Large public water reservoir and a Byzantine bathhouse on the south-eastern side of Mamshit.
Two public structures are located on the south-eastern side of the city: a large water reservoir and a Byzantine bathhouse.
Read more about Mamshit in the overview page.
(a) Aerial view
The Mamshit water works are located on the east side of the city. A drone view of the area of the reservoirs, bathhouse and cisterns shows these structures from the north side.
Click on the photos to view in higher resolution…
The major points of interest are marked on the view:
The following sections provide details on the highlighted points of interest.
(b) Ground views
The public reservoir and bathhouse are located along the south-east city wall.
A view of the structures is seen below – with the reservoir in the back and the bathhouse hidden on the lower right side.
The plan of the public structures is illustrated below. An aqueduct on the right led the waters from the valley into the roofed reservoir. These waters were supplied to the bathhouse. The bathhouse contained several rooms, based on the common architecture of the Roman bathhouse.
Mamshit Water works Plan – as illustrated on a sign near the bathhouse
The following sections provide more details and photographs of the reservoir and bathhouse.
(c) Public Reservoir
A large water reservoir is located along the south-eastern city walls. The roofed structure, covering a volume of 3 x 10 x 18 m, contained 500m3 of water. It supplied water to the bathhouse.
Its location is indicated on the map as a red square.
On the corner near the city wall was the water inlet: a channel let the water in from the reservoirs in the valley. The water was filtered in the chamber seen on the lower left side.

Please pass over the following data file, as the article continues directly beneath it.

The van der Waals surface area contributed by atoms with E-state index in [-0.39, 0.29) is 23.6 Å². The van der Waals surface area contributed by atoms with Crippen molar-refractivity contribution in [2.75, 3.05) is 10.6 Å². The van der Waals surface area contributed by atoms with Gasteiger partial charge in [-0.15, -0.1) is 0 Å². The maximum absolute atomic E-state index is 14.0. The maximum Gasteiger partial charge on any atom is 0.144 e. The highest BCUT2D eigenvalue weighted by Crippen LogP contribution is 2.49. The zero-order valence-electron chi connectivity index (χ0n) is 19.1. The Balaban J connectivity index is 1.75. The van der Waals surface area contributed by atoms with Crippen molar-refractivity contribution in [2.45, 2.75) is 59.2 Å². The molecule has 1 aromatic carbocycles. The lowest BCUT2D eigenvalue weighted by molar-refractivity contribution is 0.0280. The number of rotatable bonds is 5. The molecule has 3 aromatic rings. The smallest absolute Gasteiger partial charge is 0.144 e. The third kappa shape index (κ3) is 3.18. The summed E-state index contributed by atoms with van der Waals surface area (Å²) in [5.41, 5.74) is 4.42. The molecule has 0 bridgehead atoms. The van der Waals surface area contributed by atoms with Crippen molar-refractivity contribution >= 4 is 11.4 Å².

The base of the reservoir is seen below. The roof was supported by the 24 bases of the arches. On the north side of the reservoir was a staircase that allowed to climb down into the floor in order to fetch the lower levels of waters and to clean it from the filth on the bottom.
The water outlet fed into the bathhouse. Its waters were also used to supply water for other structures and possibly to another unknown bathhouse.
(d) Byzantine bathhouse
A bathhouse complex is located near the reservoir. Its location is indicated on the map as a red square.
The bathhouse followed a standard Roman design. It contained several rooms – dressing room, cold room, tepid room, hot room and a furnace.
The southern room was an apodyteriuma room just inside the entrance where the bather stored his clothes. This was partially roofed, with a set of benches aligned along its walls.
A number of stairs led the bather from the dressing room to the frigidarium (cold room), with its tank of cold water, then to the tepidarium (warm room), and finally the caldarium (hot room).
The small and paved frigidarium (cold room) were two vessels containing cold water: a semi-round vessel and an octagon shaped vessel. The bathers immersed into the water. At the bottom of the vessels are small outlets used to flush the dirty water to a cistern outside of the structure.
Near the cold room was the tepidarium (warm room), where the bathers sat or lied on the floor. In this room they also received massages with oil and scraping with metal implements after the bath.
The northern room was the caldarium (hot room). A brick based stove warmed the waters inside the bath, using the Hypocaust method (under floor heating system, based on hot air which was pumped under the floor and heated the waters) . This room had 3 chambers, built on a lower level in order to preserve the heat.
On one side of the room was a furnace, built on layers of bricks and mortar. The furnace heated the bronze vessel with water, producing steam. A high chimney, based on bricks and mortar, let the smoke out of the room.
The red bricks below the floor and the clay pipes along the walls allowed the hot air to flow and heat up the room.
Another view of the bathhouse, with all three rooms (from bottom to top): caldarium (hot room), tepidarium (warm room on the right), frigidarium (cold room on the left), and the apodyterium (dressing room).
On the south side of the bathhouse is an open courtyard. Under the paved floor is a cistern, which stored water from the rain water. These cisterns, located in many sections of the city, were the main source of water supply for the residents.
Etymology (behind the name):
- Mamshit – unknown source of the name.
- Mampsis – Greek name of the city.
- Kurnub – Arabic name of Mamshit. Means: drink of milk, honey and dates.
* Water links:
- Water in the desert (Judean desert)
* Mamshit sites in BibleWalks:
Mamshit Water works (this page)
BibleWalks.com – Ancient wonders in the Negev desert
This page was last updated on Feb 27, 2016 (Added Aerial views)